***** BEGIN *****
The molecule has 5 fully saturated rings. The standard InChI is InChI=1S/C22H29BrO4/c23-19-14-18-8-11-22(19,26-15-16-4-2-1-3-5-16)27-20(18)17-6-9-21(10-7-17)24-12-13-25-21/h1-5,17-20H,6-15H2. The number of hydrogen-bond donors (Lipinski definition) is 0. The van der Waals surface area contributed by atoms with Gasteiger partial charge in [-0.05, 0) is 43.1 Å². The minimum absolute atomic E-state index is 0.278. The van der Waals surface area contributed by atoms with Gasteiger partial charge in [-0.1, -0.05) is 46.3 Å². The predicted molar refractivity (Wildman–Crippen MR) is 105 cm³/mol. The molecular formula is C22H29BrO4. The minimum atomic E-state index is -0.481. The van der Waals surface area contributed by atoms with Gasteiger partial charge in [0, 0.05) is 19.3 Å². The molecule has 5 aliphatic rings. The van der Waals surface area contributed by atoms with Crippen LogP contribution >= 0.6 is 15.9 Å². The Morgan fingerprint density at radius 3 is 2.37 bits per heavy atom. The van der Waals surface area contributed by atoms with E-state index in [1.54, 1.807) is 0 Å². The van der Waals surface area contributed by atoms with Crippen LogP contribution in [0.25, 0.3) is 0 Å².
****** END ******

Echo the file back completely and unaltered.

The molecule has 5 fully saturated rings. The standard InChI is InChI=1S/C22H29BrO4/c23-19-14-18-8-11-22(19,26-15-16-4-2-1-3-5-16)27-20(18)17-6-9-21(10-7-17)24-12-13-25-21/h1-5,17-20H,6-15H2. The number of hydrogen-bond donors (Lipinski definition) is 0. The van der Waals surface area contributed by atoms with Gasteiger partial charge in [-0.05, 0) is 43.1 Å². The minimum absolute atomic E-state index is 0.278. The van der Waals surface area contributed by atoms with Gasteiger partial charge in [-0.1, -0.05) is 46.3 Å². The predicted molar refractivity (Wildman–Crippen MR) is 105 cm³/mol. The molecular formula is C22H29BrO4. The minimum atomic E-state index is -0.481. The van der Waals surface area contributed by atoms with Gasteiger partial charge in [0, 0.05) is 19.3 Å². The molecule has 5 aliphatic rings. The van der Waals surface area contributed by atoms with Crippen LogP contribution >= 0.6 is 15.9 Å². The Morgan fingerprint density at radius 3 is 2.37 bits per heavy atom. The van der Waals surface area contributed by atoms with E-state index in [1.54, 1.807) is 0 Å². The van der Waals surface area contributed by atoms with Crippen LogP contribution in [0.25, 0.3) is 0 Å².